As the economy emerges from the financial crisis and the lingering period of slow growth, four trends in science, technology and innovation are emerging. First, a slowdown in innovation due to heightened risk aversion and a paucity of risk capital; second, widespread structural change as the information revolution goes mobile and e-commerce reaches a level where it is the dominant force in retailing, enabled in part by the power to mine vast quantities of data; third, developments in information technology and other forces are leading to greater specialisation and the growth of complex global value chains; and fourth, the growing recognition that the key to sustained competitive advantage lies in the exploitation of knowledge-based capital, such as research and development (R&D), skills, brands and organisational structure. It’s about largely tacit knowledge that is hard to replicate and tends to be “sticky”, or rooted in a particular locale.
These four trends are interconnected and self re-enforcing. Combined, they will require us to redefine and update our thinking about the economy and about appropriate policies in a wide range of areas that themselves are changing, such as global taxation, competition, finance, skills, trade, technology, and types of structural policies. They also offer new opportunities, provided that these tech trends can be harnessed.
While scientific and R&D activity has been reduced by the crush of the crisis, there are exceptions in specific sectors like information and communication technology (ICT), and in Asia, where innovative activity remains strong. In fact, they were barely affected by the downturn Information society: Which way now? of the last five years. The increased use of the Internet has forced business models to change, causing significant restructuring in a number of sectors, including news and publishing, advertising, travel, banking and the retail sector.
The combination of smartphones and wireless broadband connections with “cloud” computing promises to unleash even more structural changes. The advent of the ability to draw on vast amounts of data to optimise logistics, customer relations and make real-time decisions could have a significant impact, particularly on jobs of a “transactional” nature.
ICTs have helped drive the rise of global value chains, which surpass old notions of national borders, and will change what economies produce and how they are steered and managed. With global value chains, stages and interconnections matter more than places or sectors. Competitiveness can no longer be solely assessed in terms of gross export performance: imports count too. The GVC concept will affect a wide range of other policy domains, including industrial policy, skills, access to markets, the role of capital and the use and protection of intellectual property.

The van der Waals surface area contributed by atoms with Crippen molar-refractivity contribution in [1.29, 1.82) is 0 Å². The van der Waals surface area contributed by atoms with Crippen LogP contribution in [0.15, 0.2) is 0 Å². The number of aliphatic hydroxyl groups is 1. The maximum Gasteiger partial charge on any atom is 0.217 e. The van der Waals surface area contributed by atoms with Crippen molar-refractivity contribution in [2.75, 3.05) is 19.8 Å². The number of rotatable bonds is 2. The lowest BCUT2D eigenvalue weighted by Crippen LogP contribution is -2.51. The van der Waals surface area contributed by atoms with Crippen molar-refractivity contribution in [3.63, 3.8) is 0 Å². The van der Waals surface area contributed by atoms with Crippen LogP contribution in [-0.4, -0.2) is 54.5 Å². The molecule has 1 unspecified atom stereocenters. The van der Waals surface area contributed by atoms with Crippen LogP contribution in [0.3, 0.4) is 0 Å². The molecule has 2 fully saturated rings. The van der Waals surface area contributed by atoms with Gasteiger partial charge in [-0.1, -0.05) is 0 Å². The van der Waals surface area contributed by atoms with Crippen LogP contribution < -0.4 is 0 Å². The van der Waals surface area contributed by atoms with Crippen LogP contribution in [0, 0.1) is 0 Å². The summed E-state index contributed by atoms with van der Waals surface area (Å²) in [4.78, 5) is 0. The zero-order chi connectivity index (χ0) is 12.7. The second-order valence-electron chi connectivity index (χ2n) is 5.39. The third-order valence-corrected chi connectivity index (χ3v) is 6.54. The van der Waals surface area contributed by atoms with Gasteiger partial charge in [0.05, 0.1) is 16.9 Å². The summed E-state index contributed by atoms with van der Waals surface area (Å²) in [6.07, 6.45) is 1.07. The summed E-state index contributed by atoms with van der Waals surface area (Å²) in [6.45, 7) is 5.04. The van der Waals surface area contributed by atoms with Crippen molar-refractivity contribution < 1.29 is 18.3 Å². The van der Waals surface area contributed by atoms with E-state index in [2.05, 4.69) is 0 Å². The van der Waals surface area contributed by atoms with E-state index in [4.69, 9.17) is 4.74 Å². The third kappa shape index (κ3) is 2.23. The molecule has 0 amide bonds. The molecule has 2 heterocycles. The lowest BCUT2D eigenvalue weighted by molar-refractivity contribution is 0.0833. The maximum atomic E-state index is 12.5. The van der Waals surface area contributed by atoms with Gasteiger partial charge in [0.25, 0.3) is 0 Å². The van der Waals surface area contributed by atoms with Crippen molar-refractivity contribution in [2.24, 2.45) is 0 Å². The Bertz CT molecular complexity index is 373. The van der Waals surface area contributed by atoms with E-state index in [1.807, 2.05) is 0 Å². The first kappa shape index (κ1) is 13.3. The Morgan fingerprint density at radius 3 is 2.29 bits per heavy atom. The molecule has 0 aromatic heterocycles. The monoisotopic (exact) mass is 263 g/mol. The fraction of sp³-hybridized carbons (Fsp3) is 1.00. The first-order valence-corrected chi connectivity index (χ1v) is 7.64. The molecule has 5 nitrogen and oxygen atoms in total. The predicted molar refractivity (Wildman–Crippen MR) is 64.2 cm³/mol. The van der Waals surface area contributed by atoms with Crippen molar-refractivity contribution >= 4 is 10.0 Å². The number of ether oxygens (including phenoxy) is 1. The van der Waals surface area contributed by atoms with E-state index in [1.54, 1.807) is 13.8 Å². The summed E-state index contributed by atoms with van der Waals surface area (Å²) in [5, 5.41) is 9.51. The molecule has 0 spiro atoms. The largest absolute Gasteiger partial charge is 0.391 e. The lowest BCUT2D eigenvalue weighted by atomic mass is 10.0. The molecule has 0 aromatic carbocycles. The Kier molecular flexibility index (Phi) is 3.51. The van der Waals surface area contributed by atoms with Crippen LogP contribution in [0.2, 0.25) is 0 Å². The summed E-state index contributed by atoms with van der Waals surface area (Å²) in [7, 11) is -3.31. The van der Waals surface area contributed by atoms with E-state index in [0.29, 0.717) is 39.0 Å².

In a world where stages and tasks matter more than the final products being produced, global value chains also challenge our orthodox notions of where economies find themselves on the valueadded curve. Whether in smartphones or airplanes, most of the value of goods is typically created upstream where product design, R&D or production of core components occur, or in the tail-end of downstream activities where marketing, branding and distribution occurs. The same applies to services, such as insurance claims, clinical trials for drugs and air travel. A policy priority in most economies is to jockey for position in higher valueadded activities and market segments. Knowledge-based capital, such as software, R&D, branding and intellectual property are keys to competitiveness and employment. In many countries, investment in such capital may well exceed traditional investments in machinery, equipment and structures, although corporate reporting and national accounts do not yet fully consider these assets.
Like any deep structural shift, building a knowledge-based strategy and finding a foothold in global value chains will require effort, and it may initially exacerbate employment and inequality problems. But the prize will be the opening up of huge opportunities that not only boost productivity, but also address many social and environmental challenges of our time, from ageing to climate change to development.
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©OECD Observer No 293, Q4 2012